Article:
What can you see in Guatemala and festival tours

5 top attractions in Guatemala: Here we present a description and dates of the main festivals of Guatemala, activities that you can easily include in your vacations, we are sure that will improve your experience in the Heart of the Mayan World.

Major Festivals in Guatemala : Palo Volador. Performers test out their abilities to the Palo Volador throughout the festivity of their Saint; incredibly extra tall pine poles are consecrated and set up within the plaza for that ceremony. Pole dancers climb up in pairs to the top level via platforms and ropes, and then they rotate at the end of the lines dizzyingly (and alarmingly) down in terrific swooping circles. The ceremony’s roots should lay inside the Maya traditions of Yaxche, the tree of life. The places where celebrates El Palo Volador are: July 25th in Cubulco Baja Verapaz. Cubulco is located in Baja Verapaz 196 kms from Guatemala City (3 hours). August 15th in Joyabaj Quiche: Joyabaj is located 216 kms from Guatemala City, about 70 kms away from Chichicastenango

24 Diablos Fest at Ciudad Vieja. December 7th and 8th : Every 7th of December, a parade or convite slowly makes its way through the streets of the former capital Ciudad Vieja just outside Antigua Guatemala. The following day they celebrate the town’s virgin patron’s day, Día de la Virgen de La Concepción, and after mass, in the cathedral, everyone crowds into the plaza outside for the noisy display of fireworks. See extra details on Vacations in Guatemala.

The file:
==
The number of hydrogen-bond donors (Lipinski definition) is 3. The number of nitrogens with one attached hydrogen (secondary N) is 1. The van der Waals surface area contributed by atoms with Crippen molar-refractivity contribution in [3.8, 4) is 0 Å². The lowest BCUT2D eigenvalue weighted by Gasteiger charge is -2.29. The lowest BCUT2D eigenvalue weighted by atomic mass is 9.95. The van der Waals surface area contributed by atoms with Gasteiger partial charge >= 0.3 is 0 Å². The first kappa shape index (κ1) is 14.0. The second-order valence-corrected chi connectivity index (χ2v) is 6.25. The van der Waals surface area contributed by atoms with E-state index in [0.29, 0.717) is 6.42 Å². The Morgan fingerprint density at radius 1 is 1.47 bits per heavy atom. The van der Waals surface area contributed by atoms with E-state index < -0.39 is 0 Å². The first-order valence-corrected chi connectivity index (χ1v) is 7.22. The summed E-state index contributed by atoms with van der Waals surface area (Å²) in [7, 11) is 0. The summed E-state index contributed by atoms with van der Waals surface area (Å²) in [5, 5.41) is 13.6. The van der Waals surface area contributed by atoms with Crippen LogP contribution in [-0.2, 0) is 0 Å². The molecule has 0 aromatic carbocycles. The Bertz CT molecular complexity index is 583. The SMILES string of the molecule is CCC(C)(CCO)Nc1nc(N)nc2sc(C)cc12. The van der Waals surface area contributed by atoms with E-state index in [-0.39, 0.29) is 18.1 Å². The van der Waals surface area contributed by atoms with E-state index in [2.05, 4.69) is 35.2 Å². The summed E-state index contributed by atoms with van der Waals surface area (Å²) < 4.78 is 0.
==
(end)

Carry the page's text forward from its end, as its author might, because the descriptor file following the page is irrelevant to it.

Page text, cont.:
More Guatemala attractions: For an overview of traditional Guatemalan costumes, from ceremonial pieces to regular garments, the Ixchel Museum of Mayan Costumes is the place to visit. The museum, on the Universidad Francisco Marroquin campus, has a vast collection of textiles dating to the end of the 19th century, originating from 120 Guatemalan communities. A collection of paintings illustrating the regional costumes complements the exhibits. The museum is named for the Mayan goddess of fertility and weaving. Nearby is Semuc Champey, where a limestone shelf running 300 meters creates natural pools in the river. The water here is a unique color of green or turquoise. Tours to this site can be arranged from Lanquin.

El Mirador was a major Mayan city that flourished from about the 6th century BC and abandonment at the end of the 9th century. The ruins of El Mirador were rediscovered in 1926 but received little attention due to its remote location deep in the jungle of northern Guatemala. Today the site remains largely covered by tropical jungle. Visiting El Mirador is not for the faint of heart. The village of Carmelita is the nearest point to the ruins that you can go by car. From there it takes a grueling trek of at least five days and four nights through the jungle with ants, ticks and mosquitoes that never relent. That said, people who make this journey will never forget it. Find additional information at www.martsam.com.

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